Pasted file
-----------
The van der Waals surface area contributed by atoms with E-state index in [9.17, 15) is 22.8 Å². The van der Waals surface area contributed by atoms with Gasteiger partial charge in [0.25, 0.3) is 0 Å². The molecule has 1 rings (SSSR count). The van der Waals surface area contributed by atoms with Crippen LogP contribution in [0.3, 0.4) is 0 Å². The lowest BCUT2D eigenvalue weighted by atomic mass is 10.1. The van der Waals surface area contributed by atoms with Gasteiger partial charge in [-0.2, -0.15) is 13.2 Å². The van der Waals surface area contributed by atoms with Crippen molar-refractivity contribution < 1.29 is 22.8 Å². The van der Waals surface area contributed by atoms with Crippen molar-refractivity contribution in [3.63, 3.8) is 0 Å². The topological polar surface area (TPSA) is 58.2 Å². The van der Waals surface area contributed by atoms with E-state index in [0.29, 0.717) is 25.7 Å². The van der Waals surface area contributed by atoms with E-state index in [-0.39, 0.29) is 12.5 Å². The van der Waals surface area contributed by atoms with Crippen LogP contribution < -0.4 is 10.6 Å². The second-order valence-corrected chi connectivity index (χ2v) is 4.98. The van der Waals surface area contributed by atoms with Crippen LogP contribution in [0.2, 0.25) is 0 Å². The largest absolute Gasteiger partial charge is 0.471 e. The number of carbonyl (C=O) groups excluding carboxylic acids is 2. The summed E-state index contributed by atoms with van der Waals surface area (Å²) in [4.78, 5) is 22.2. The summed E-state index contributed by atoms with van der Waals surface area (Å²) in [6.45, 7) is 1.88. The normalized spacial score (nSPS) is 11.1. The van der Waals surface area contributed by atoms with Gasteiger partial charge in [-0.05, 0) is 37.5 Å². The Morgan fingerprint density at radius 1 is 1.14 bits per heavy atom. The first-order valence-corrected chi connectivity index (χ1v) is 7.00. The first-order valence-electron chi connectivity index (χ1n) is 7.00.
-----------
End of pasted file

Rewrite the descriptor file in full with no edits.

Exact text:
The van der Waals surface area contributed by atoms with E-state index in [9.17, 15) is 22.8 Å². The van der Waals surface area contributed by atoms with Gasteiger partial charge in [0.25, 0.3) is 0 Å². The molecule has 1 rings (SSSR count). The van der Waals surface area contributed by atoms with Crippen LogP contribution in [0.3, 0.4) is 0 Å². The lowest BCUT2D eigenvalue weighted by atomic mass is 10.1. The van der Waals surface area contributed by atoms with Gasteiger partial charge in [-0.2, -0.15) is 13.2 Å². The van der Waals surface area contributed by atoms with Crippen molar-refractivity contribution < 1.29 is 22.8 Å². The van der Waals surface area contributed by atoms with Crippen molar-refractivity contribution in [3.63, 3.8) is 0 Å². The topological polar surface area (TPSA) is 58.2 Å². The van der Waals surface area contributed by atoms with E-state index in [0.29, 0.717) is 25.7 Å². The van der Waals surface area contributed by atoms with E-state index in [-0.39, 0.29) is 12.5 Å². The van der Waals surface area contributed by atoms with Crippen LogP contribution < -0.4 is 10.6 Å². The second-order valence-corrected chi connectivity index (χ2v) is 4.98. The van der Waals surface area contributed by atoms with Crippen LogP contribution in [0.2, 0.25) is 0 Å². The largest absolute Gasteiger partial charge is 0.471 e. The number of carbonyl (C=O) groups excluding carboxylic acids is 2. The summed E-state index contributed by atoms with van der Waals surface area (Å²) in [4.78, 5) is 22.2. The summed E-state index contributed by atoms with van der Waals surface area (Å²) in [6.45, 7) is 1.88. The normalized spacial score (nSPS) is 11.1. The van der Waals surface area contributed by atoms with Gasteiger partial charge in [-0.05, 0) is 37.5 Å². The Morgan fingerprint density at radius 1 is 1.14 bits per heavy atom. The first-order valence-corrected chi connectivity index (χ1v) is 7.00. The first-order valence-electron chi connectivity index (χ1n) is 7.00.